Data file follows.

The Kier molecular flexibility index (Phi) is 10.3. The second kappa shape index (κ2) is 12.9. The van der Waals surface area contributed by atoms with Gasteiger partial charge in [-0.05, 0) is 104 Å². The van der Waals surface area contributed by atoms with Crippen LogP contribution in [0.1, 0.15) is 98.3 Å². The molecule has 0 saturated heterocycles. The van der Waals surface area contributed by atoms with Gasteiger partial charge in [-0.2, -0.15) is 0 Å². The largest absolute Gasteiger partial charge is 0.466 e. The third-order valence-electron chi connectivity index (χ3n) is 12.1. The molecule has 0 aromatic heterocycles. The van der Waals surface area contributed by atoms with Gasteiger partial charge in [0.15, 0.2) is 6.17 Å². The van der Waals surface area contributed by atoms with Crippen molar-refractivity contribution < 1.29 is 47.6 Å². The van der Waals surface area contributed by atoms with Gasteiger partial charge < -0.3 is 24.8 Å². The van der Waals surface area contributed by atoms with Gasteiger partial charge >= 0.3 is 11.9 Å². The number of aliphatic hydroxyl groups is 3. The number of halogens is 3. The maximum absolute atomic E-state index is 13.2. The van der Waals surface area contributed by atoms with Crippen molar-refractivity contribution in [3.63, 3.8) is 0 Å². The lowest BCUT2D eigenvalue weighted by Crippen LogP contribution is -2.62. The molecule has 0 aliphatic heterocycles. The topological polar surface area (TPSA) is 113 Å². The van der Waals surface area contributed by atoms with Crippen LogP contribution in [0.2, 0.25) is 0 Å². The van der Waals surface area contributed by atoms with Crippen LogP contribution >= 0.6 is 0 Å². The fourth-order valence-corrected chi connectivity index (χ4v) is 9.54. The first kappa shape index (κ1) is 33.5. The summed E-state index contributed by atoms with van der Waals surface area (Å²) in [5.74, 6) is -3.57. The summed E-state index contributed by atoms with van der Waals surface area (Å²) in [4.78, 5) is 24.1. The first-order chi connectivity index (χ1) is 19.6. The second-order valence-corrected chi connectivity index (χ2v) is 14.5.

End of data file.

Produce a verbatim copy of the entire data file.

The Kier molecular flexibility index (Phi) is 10.3. The second kappa shape index (κ2) is 12.9. The van der Waals surface area contributed by atoms with Gasteiger partial charge in [-0.05, 0) is 104 Å². The van der Waals surface area contributed by atoms with Crippen LogP contribution in [0.1, 0.15) is 98.3 Å². The molecule has 0 saturated heterocycles. The van der Waals surface area contributed by atoms with Gasteiger partial charge in [-0.2, -0.15) is 0 Å². The largest absolute Gasteiger partial charge is 0.466 e. The third-order valence-electron chi connectivity index (χ3n) is 12.1. The molecule has 0 aromatic heterocycles. The van der Waals surface area contributed by atoms with Gasteiger partial charge in [0.15, 0.2) is 6.17 Å². The van der Waals surface area contributed by atoms with Crippen molar-refractivity contribution < 1.29 is 47.6 Å². The van der Waals surface area contributed by atoms with Gasteiger partial charge < -0.3 is 24.8 Å². The van der Waals surface area contributed by atoms with Gasteiger partial charge >= 0.3 is 11.9 Å². The number of aliphatic hydroxyl groups is 3. The number of halogens is 3. The maximum absolute atomic E-state index is 13.2. The van der Waals surface area contributed by atoms with Crippen molar-refractivity contribution in [3.63, 3.8) is 0 Å². The lowest BCUT2D eigenvalue weighted by Crippen LogP contribution is -2.62. The molecule has 0 aliphatic heterocycles. The topological polar surface area (TPSA) is 113 Å². The van der Waals surface area contributed by atoms with Crippen LogP contribution in [0.2, 0.25) is 0 Å². The van der Waals surface area contributed by atoms with Crippen LogP contribution >= 0.6 is 0 Å². The fourth-order valence-corrected chi connectivity index (χ4v) is 9.54. The first kappa shape index (κ1) is 33.5. The summed E-state index contributed by atoms with van der Waals surface area (Å²) in [5.74, 6) is -3.57. The summed E-state index contributed by atoms with van der Waals surface area (Å²) in [4.78, 5) is 24.1. The first-order chi connectivity index (χ1) is 19.6. The second-order valence-corrected chi connectivity index (χ2v) is 14.5.